Remember to ask your own employer or union. Perhaps the national office or local branch offers scholarships to employees.
Ask your parents about their own employers, social groups, professional affiliations, unions, military service, and so forth as you may qualify as a family member.
The essay is probably the most important part of any scholarship application.
This is your chance to make your application jump out of the pile - make the most of it!
Use an outline to organize your thoughts
- Hook readers early
- Write a powerful, short paragraph expressing the theme of your essay.
- Address every question asked.
Tell a compelling story - it's all about you!
- What makes you unique?
- What obstacles have you overcome?
- What is your family history?
- Are you the first generation in your family to go to college?
- What are your educational plans and goals?
- What are your career goals?
- How will this scholarship benefit you?
Put yourself in the selection committee's shoes.
- What do you want them to know about you?
- Be creative.
- Be honest.
- Make your strengths shine!
Write your essay very carefully. Look for feedback, revise, and rewrite.
- Use active verb form and descriptive language.
- Be specific (early childhood education, not "education").
- Answer the question prompt.
- Follow guidelines for length very carefully.
- Use standard font size and spacing margin
- Proofread for grammar and punctuation more than once. Don't rely on Spell Check!
For personal help with an application or essay, make an appointment with one of our scholarship tutors by calling 303-615-2052. Walk-ins welcome!
Asking for help can be difficult
but typically your professor, employer, or colleague will be very pleased to do what they can to help with your scholarship search. Unless the scholarship application specifically advises against it or requests that no additional materials be forwarded, don't hesitate to include a strong letter of reference.
Carefully select the person
Consider the particular scholarship requirements.
Ask a professor, mentor, supervisor, colleague, or associate in your community or volunteer work.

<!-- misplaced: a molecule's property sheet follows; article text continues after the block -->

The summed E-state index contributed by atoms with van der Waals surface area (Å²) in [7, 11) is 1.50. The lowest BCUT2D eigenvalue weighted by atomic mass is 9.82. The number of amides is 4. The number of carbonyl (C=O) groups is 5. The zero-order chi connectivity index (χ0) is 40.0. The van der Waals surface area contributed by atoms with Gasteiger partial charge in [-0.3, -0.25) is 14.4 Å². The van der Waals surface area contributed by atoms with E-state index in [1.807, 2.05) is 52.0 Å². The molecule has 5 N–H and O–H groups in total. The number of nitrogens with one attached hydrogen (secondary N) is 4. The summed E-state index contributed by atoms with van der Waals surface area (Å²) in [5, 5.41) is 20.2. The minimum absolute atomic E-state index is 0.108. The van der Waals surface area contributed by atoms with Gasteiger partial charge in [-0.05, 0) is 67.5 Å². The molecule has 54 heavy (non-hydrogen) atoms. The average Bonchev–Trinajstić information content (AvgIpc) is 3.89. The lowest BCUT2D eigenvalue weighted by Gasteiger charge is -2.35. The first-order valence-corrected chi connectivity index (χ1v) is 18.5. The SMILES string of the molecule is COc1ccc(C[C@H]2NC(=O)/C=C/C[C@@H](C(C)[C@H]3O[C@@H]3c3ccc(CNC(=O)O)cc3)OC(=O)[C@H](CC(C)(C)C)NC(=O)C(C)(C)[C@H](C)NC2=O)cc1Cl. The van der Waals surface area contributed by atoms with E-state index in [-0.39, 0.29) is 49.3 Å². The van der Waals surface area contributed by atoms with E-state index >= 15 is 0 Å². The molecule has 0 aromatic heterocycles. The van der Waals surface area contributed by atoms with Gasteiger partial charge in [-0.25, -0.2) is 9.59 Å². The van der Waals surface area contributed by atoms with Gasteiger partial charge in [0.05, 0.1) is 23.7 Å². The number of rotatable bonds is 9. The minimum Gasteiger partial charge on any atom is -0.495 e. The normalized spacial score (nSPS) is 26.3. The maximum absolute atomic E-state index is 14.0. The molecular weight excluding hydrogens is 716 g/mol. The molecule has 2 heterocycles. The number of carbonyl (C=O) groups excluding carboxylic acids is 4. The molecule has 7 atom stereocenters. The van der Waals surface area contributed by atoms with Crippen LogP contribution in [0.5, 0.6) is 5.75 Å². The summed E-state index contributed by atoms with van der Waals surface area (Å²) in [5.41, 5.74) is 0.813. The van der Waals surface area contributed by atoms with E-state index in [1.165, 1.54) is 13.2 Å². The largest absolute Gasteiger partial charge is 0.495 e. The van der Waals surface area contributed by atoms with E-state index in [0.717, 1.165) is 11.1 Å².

Provide ample time - this is critical!
Allow four to six weeks for your references to write the letter.
Ask to have it at least one to two weeks before the deadline.
Provide a personal profile and the application. By giving these to your reference, they will have the following information:
- When the letter is due.
- To whom the letter should be addressed.
- What scholarship you are applying for.
- Description of the kind of letter you need and specific questions to be addressed in the letter, if any.
- Details about your future plans.
- Jog their memory about your relationship.
- Provide the information for a more personal, convincing, and complete letter of recommendation.
Don't forget the details
- Is your letter to be attached to the application?
Select a date for your to either pick up your letter of reference or have it mailed to your home, but be sure to include a self-addressed stamped envelope.
- Is your letter to be mailed directly to the scholarship committee?
Include a self-addressed stamped envelope and the date it is due to the committee.
- Writing letters is time-consuming and difficult work.
- Let your reference know whether you were successful or not.
- Thank you notes are always appreciated!
When do I start?
Start early! Don't Wait until the last minute. Look for scholarships throughout your academic career. Develop a list of scholarship prospects suited for YOU.
Make time for scholarship searching and applications. Think of it as a research project -- take it step by step for the best results, and ask for help when you need it. If you are persistent and effective, your time and effort can bring you money.
Remember, scholarships are a competitive process -- and you must be your best advocate. You know best which scholarships fit you situation.
Start Today! And don't stop until you graduate. Even if you've just missed an important deadline, there are always more scholarship deadlines. Although the majority of scholarship applications are due in the spring, don't forget community-based scholarship applications can have summer and fall deadlines.